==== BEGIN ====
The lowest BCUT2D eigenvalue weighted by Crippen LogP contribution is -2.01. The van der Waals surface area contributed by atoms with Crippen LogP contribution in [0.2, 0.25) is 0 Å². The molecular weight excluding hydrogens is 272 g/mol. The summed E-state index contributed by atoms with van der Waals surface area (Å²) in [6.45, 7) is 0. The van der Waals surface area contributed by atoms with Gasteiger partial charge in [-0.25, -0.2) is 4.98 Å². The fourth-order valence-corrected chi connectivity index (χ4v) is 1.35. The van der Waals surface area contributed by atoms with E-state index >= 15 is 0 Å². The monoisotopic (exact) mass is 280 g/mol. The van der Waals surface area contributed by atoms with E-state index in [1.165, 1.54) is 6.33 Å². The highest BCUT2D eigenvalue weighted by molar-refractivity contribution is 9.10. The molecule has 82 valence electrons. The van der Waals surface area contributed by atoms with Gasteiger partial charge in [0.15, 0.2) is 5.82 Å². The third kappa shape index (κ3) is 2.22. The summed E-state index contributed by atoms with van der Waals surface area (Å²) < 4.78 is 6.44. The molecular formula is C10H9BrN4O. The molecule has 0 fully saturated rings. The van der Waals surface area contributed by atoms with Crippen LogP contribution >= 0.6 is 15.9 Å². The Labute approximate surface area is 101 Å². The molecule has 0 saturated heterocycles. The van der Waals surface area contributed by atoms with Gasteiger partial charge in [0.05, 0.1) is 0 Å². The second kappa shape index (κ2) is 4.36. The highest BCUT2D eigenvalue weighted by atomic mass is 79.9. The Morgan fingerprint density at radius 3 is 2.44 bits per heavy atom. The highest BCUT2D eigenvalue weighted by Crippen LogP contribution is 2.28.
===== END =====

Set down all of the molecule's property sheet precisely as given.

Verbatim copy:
The lowest BCUT2D eigenvalue weighted by Crippen LogP contribution is -2.01. The van der Waals surface area contributed by atoms with Crippen LogP contribution in [0.2, 0.25) is 0 Å². The molecular weight excluding hydrogens is 272 g/mol. The summed E-state index contributed by atoms with van der Waals surface area (Å²) in [6.45, 7) is 0. The van der Waals surface area contributed by atoms with Gasteiger partial charge in [-0.25, -0.2) is 4.98 Å². The fourth-order valence-corrected chi connectivity index (χ4v) is 1.35. The van der Waals surface area contributed by atoms with E-state index >= 15 is 0 Å². The monoisotopic (exact) mass is 280 g/mol. The van der Waals surface area contributed by atoms with E-state index in [1.165, 1.54) is 6.33 Å². The highest BCUT2D eigenvalue weighted by molar-refractivity contribution is 9.10. The molecule has 82 valence electrons. The van der Waals surface area contributed by atoms with Gasteiger partial charge in [0.15, 0.2) is 5.82 Å². The third kappa shape index (κ3) is 2.22. The summed E-state index contributed by atoms with van der Waals surface area (Å²) < 4.78 is 6.44. The molecular formula is C10H9BrN4O. The molecule has 0 fully saturated rings. The van der Waals surface area contributed by atoms with Crippen LogP contribution >= 0.6 is 15.9 Å². The Labute approximate surface area is 101 Å². The molecule has 0 saturated heterocycles. The van der Waals surface area contributed by atoms with Gasteiger partial charge in [0.05, 0.1) is 0 Å². The second kappa shape index (κ2) is 4.36. The highest BCUT2D eigenvalue weighted by atomic mass is 79.9. The Morgan fingerprint density at radius 3 is 2.44 bits per heavy atom. The highest BCUT2D eigenvalue weighted by Crippen LogP contribution is 2.28.